You see in verse 7 how Paul builds up to this point by showing that us humans will scarcely die for someone else. Sure, occasionally someone might die for a really good person, but for the most part, we don’t want to do that. We might be willing to die for a spouse or a child or a dear friend, but for a horrible person? I doubt it. Yet God loves us so much to have Jesus die for sinners. His death wasn’t for righteous people, because no one is righteous. Jesus’ death for sinners, his blood that we see in verse 9, is what saves us from the wrath of God.

In verse 10, it says “while we were enemies.” “If while we were enemies, we were reconciled to God by the death of his Son.” This isn’t a popular truth. But before we knew Christ, we were enemies of God. We were against him. And his wrath was on us, and rightly so.

But instead of wiping us all out, which he could’ve done, God made a way for us. He reconciled us. He brought us back into peace with him, through the death of his own Son. That is the grace that we talked about earlier: God giving us good things when we deserve bad things.

I’ve read a few stories about prisoners of war from World War 2. You didn’t want to be captured and taken to a prisoner of war camp. As an enemy, the prisoners were often treated terribly, and at times even tortured. That’s because they were enemies. It would be unheard of for a prison guard to trade places with an enemy prisoner. Can you imagine? The enemy prisoner of war, sleeping in a tiny cell on the ground, getting a piece of bread per day for food, and then the guard saying, “tell you what, you go take my room, with a bed and 3 meals, and I’ll sleep in your cell.” I’d be willing to bet that has never happened. But Jesus died for his enemies. He didn’t just trade rooms. He took the torture. He took the punishment. And he died in our place. Church, you can’t get bigger love than that.

So through the three “while we’s” in verses 6-11, we’ve seen that God loves us, even though we’re weak, sinful, enemies. And we know he loves us, not because our lives are going well, not because we have some warm feeling in our heart, but because of the cross. Praise be to God! It’s no wonder that in verse 11, Paul concludes with this simple rejoicing: rejoicing in God through our Lord Jesus Christ.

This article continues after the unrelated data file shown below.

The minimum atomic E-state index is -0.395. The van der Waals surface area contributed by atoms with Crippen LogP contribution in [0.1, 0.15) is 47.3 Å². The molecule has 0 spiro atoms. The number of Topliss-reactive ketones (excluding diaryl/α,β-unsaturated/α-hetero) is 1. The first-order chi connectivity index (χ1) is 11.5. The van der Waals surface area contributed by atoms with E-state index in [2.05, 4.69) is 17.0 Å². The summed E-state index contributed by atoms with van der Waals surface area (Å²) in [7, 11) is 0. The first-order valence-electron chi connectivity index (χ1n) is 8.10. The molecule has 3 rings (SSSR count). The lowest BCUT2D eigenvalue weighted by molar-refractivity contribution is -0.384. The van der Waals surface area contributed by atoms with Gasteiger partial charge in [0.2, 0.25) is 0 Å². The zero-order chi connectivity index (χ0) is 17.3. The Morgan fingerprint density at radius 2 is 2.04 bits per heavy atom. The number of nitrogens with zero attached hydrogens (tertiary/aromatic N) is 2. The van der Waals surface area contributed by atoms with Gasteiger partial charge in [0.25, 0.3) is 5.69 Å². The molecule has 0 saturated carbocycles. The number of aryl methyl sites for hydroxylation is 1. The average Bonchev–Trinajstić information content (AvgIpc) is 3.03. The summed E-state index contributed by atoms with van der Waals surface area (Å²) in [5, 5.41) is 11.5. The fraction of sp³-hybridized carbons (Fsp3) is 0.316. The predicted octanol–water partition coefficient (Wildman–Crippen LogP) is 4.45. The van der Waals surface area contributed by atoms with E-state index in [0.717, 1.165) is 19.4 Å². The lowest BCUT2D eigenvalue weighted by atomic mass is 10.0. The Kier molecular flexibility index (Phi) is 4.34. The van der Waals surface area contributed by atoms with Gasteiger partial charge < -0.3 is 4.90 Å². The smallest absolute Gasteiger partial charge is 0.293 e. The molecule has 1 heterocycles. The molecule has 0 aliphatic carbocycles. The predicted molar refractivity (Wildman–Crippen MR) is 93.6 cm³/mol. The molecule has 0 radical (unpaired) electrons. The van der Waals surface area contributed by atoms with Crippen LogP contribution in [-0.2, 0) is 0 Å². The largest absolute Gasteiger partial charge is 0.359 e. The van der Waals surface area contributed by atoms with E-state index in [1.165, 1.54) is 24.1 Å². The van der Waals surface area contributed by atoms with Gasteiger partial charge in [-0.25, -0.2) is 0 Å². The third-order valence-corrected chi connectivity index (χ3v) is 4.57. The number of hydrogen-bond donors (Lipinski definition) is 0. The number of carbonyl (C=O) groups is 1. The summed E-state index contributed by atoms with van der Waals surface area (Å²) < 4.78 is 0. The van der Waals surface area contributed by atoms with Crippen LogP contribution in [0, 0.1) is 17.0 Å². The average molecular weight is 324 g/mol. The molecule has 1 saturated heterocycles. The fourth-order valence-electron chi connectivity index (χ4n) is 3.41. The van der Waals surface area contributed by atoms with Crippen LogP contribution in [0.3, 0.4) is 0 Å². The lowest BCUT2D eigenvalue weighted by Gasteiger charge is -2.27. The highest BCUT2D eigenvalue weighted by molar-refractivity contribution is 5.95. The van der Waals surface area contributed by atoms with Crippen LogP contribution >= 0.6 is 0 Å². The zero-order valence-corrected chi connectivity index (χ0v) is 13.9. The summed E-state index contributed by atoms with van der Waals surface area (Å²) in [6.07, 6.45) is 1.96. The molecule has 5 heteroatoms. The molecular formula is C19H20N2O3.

If you’re sitting here today and this is your first time to ECC, or you’re not sure about Jesus, I hope you’ll consider all that we’ve talked about today. This is good news for you! You’ll never be good enough for God on your own. You could never pray enough or give enough money to be good enough for the kingdom of God. But God gave you a way to Him. While you were a weak sinner, he gave you a way. Jesus died in your place on the cross, and the Bible says, “Believe in the Lord Jesus Christ, and you will be saved.” Friend, I urge you to believe in him today, so that you can have peace with God, no matter what it costs you in this life.

And if you’re sitting here and you know Jesus, then rejoice. Let’s rejoice together at all that God has done for us in Christ. God has given us peace. We can stand in God’s grace. God gives us hope in our suffering. God has poured his love into our hearts. God reconciled us to himself through the death of his son, even when we were weak sinful enemies. Yes, let us rejoice in God through our Lord Jesus Christ.